What have we built so far? (part 2 of 2)
This post follows on part 1, which described various elements of the Lurch user experience. That post introduced the “bubbles” paradigm, which enables users to structure their documents however they like while retaining the ability to write mathematical statements and arguments with unambiguous meaning and structure.
Every Lurch user benefits from bubbles; you can’t use Lurch without them. But this post covers a part of Lurch generally seen only by instructors, not students.
There are no rules!
After installing Lurch, the blank document you see on first launch of the app is not really blank at all. It “depends on” a whole host of mathematical definitions, theorems, and rules of logic that are available for your use in that document. You can see this list if you go to the Meaning menu and choose “List all defined rules.” Lurch shows you a long list, the beginning of which is shown here.
These are just five of the over 100 rules Lurch knows. So why did I say, “There are no rules!?”
Because you don’t have to accept our rules! You can throw them all away and start from scratch if you like, or keep some and throw away others. Our team included many common rules of mathematics in Lurch our way, but you can rewrite them your way, or even invent a system of reasoning that has nothing to do with these rules.
We’ve had this design goal from the beginning. If you’re teaching a course on nonstandard logical systems, or the surreal numbers, or non-Euclidean geometries, you should be able to cast aside the normal rules and replace them with new ones. Let’s see how.
I make the rules!
In part 1, we saw how bubbles communicate meaning to Lurch. Each has a certain role, and you can click its tag to change that role–including specifying that the role is to define a new kind of rule. This blog post won’t go into great in detail, but eager rule-makers can dive into the Advanced Users’ Guide (which is also in Lurch‘s built-in help).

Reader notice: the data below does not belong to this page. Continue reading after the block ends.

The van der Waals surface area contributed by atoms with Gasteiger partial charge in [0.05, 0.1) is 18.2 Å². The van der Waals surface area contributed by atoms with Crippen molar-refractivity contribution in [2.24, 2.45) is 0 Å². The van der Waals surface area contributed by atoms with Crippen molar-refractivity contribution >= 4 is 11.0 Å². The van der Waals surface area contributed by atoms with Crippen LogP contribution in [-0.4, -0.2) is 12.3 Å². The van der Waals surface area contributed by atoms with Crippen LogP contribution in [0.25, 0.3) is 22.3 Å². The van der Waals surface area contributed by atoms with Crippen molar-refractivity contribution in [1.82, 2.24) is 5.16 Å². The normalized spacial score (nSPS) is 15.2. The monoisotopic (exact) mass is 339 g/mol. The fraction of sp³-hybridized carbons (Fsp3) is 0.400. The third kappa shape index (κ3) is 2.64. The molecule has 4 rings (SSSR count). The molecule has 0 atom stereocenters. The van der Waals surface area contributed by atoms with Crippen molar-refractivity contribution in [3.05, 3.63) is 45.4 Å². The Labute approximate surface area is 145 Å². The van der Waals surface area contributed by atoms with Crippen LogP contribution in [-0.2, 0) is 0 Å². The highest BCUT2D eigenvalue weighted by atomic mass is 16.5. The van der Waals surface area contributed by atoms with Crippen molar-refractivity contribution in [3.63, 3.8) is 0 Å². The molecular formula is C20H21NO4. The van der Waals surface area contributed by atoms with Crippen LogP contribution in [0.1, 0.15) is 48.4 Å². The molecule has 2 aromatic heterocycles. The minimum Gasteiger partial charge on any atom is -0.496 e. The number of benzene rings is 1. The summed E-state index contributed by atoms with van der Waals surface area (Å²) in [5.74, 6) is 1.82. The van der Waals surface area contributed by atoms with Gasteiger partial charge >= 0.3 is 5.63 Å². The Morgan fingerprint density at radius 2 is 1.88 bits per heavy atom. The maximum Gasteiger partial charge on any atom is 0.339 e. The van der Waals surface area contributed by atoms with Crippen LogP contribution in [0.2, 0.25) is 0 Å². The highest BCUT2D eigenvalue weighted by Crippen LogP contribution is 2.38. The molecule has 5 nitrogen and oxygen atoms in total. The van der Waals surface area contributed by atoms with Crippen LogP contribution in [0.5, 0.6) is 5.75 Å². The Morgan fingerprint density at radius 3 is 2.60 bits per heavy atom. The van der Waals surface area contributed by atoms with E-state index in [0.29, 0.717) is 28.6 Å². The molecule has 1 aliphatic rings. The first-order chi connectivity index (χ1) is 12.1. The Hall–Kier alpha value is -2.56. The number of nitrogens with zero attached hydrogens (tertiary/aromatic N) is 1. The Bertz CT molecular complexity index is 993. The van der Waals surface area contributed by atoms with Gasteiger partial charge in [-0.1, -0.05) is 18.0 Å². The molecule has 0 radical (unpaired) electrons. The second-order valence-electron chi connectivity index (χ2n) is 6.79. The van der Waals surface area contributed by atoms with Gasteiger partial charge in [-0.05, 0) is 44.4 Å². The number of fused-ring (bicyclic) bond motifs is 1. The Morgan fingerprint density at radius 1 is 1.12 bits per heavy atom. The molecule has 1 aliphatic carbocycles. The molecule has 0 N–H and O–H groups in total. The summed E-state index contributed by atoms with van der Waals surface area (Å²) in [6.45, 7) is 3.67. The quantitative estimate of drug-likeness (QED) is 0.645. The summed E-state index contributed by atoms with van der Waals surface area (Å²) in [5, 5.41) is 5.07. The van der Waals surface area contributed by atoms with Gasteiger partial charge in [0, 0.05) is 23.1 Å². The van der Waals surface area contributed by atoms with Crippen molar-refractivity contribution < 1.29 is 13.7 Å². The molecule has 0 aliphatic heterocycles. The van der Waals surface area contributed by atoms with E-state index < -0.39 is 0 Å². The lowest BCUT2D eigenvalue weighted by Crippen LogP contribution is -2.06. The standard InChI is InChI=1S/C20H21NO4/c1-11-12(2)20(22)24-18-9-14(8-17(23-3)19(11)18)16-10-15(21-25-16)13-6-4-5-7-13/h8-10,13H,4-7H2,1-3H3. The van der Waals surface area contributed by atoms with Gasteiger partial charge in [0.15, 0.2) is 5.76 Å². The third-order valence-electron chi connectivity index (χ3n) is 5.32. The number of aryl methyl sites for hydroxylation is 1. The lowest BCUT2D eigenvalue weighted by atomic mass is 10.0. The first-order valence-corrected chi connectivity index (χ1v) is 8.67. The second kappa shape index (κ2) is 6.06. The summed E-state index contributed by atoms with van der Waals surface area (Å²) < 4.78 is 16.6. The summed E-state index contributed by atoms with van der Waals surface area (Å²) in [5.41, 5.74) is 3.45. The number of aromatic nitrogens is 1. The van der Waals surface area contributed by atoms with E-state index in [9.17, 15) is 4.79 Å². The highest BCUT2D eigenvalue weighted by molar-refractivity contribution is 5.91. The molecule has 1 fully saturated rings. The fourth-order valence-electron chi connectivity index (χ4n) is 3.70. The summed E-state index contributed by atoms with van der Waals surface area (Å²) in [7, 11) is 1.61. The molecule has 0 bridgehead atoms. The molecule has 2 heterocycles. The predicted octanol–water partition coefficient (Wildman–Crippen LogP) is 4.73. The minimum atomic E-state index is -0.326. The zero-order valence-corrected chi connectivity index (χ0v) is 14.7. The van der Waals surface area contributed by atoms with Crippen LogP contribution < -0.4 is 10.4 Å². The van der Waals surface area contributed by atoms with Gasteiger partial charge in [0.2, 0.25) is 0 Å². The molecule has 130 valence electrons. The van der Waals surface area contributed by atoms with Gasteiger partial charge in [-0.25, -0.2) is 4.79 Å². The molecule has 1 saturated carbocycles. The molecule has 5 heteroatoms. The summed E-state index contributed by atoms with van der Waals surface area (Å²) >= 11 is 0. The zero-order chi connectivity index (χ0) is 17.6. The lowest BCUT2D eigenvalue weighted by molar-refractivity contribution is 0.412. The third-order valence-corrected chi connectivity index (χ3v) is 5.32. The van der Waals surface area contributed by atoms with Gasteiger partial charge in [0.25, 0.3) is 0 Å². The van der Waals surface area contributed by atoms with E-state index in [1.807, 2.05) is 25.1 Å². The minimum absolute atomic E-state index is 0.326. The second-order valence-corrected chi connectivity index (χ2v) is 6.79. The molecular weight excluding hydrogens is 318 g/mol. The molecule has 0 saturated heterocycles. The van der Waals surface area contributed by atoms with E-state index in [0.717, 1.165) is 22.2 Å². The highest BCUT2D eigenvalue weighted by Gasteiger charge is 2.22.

I give one example, from a document that ships with Lurch, that defines rules for propositional logic.
Here the user creates an outer bubble of type “if-then rule,” and uses an inner bubble to specify that a portion of the inside represents an assumption. Similar inner bubbles will mark “contradiction” as a required premise and “W” as a conclusion. A property bubble (also mentioned in part 1) can give the rule a name, and that’s it! Just having the rule in your document lets Lurch knows it. You can cite it later in your document and Lurch will use it to check the corresponding step of work.
All the rules built into Lurch were created this way! Instructors can even put their rules into a separate document so that students can cite them without having to explicitly rewrite each rule in their assignments. There’s more to it than in this simple example, but that’s the essence.
I hope this works!
It does! In fact, I’ll give you three good reasons to trust that it works.
First, Lurch has been tested in two semester-long courses, one in 2008 and one in 2013, and in both cases, only a few bugs were found, and they were fixed.
Second, the Lurch developers have an extensive test suite that they use to verify that the Lurch validation engine does what it’s supposed to do.
Third, the declaration and validation system is based partially on established mathematical research (thanks, Dan!), and comes with a theorem of its own that the design of our system accomplishes correct validation of users’ documents.